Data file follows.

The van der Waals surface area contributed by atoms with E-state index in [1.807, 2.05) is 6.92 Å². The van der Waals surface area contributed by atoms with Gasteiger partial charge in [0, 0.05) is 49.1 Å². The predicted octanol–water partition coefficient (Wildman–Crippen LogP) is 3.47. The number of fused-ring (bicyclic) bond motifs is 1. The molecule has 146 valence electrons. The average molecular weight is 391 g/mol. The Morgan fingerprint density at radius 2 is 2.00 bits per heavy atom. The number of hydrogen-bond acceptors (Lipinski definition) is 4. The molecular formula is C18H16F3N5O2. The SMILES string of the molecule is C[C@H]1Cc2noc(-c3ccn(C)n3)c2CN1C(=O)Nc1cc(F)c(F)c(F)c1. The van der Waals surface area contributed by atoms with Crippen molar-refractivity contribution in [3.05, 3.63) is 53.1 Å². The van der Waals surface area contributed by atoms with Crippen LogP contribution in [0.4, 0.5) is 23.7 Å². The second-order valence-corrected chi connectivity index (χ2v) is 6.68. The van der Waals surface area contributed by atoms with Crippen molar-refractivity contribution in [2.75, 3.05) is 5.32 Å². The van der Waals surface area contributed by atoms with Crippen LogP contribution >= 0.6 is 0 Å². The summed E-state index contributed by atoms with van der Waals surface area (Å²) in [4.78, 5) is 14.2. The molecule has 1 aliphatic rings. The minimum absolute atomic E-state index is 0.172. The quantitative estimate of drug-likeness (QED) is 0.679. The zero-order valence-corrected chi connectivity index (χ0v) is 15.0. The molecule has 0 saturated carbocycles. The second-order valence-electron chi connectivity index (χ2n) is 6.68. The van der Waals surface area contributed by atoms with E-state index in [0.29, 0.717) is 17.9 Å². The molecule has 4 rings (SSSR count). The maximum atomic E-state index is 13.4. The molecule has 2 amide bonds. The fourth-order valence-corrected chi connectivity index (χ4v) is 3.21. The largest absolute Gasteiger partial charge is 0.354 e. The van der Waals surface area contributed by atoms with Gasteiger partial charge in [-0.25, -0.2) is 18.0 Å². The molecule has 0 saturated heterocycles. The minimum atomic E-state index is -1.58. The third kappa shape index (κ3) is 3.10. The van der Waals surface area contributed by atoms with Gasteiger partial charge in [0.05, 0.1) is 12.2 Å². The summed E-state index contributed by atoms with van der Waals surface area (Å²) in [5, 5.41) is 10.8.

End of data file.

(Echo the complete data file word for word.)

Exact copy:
The van der Waals surface area contributed by atoms with E-state index in [1.807, 2.05) is 6.92 Å². The van der Waals surface area contributed by atoms with Gasteiger partial charge in [0, 0.05) is 49.1 Å². The predicted octanol–water partition coefficient (Wildman–Crippen LogP) is 3.47. The number of fused-ring (bicyclic) bond motifs is 1. The molecule has 146 valence electrons. The average molecular weight is 391 g/mol. The Morgan fingerprint density at radius 2 is 2.00 bits per heavy atom. The number of hydrogen-bond acceptors (Lipinski definition) is 4. The molecular formula is C18H16F3N5O2. The SMILES string of the molecule is C[C@H]1Cc2noc(-c3ccn(C)n3)c2CN1C(=O)Nc1cc(F)c(F)c(F)c1. The van der Waals surface area contributed by atoms with Crippen molar-refractivity contribution in [3.05, 3.63) is 53.1 Å². The van der Waals surface area contributed by atoms with Crippen LogP contribution in [0.4, 0.5) is 23.7 Å². The second-order valence-corrected chi connectivity index (χ2v) is 6.68. The van der Waals surface area contributed by atoms with Crippen molar-refractivity contribution in [2.75, 3.05) is 5.32 Å². The van der Waals surface area contributed by atoms with Crippen LogP contribution >= 0.6 is 0 Å². The summed E-state index contributed by atoms with van der Waals surface area (Å²) in [4.78, 5) is 14.2. The molecule has 1 aliphatic rings. The minimum absolute atomic E-state index is 0.172. The quantitative estimate of drug-likeness (QED) is 0.679. The zero-order valence-corrected chi connectivity index (χ0v) is 15.0. The molecule has 0 saturated carbocycles. The second-order valence-electron chi connectivity index (χ2n) is 6.68. The van der Waals surface area contributed by atoms with E-state index in [0.29, 0.717) is 17.9 Å². The molecule has 4 rings (SSSR count). The maximum atomic E-state index is 13.4. The molecule has 2 amide bonds. The fourth-order valence-corrected chi connectivity index (χ4v) is 3.21. The largest absolute Gasteiger partial charge is 0.354 e. The van der Waals surface area contributed by atoms with Gasteiger partial charge in [-0.25, -0.2) is 18.0 Å². The molecule has 0 saturated heterocycles. The minimum atomic E-state index is -1.58. The third kappa shape index (κ3) is 3.10. The van der Waals surface area contributed by atoms with Gasteiger partial charge in [0.05, 0.1) is 12.2 Å². The summed E-state index contributed by atoms with van der Waals surface area (Å²) in [5, 5.41) is 10.8.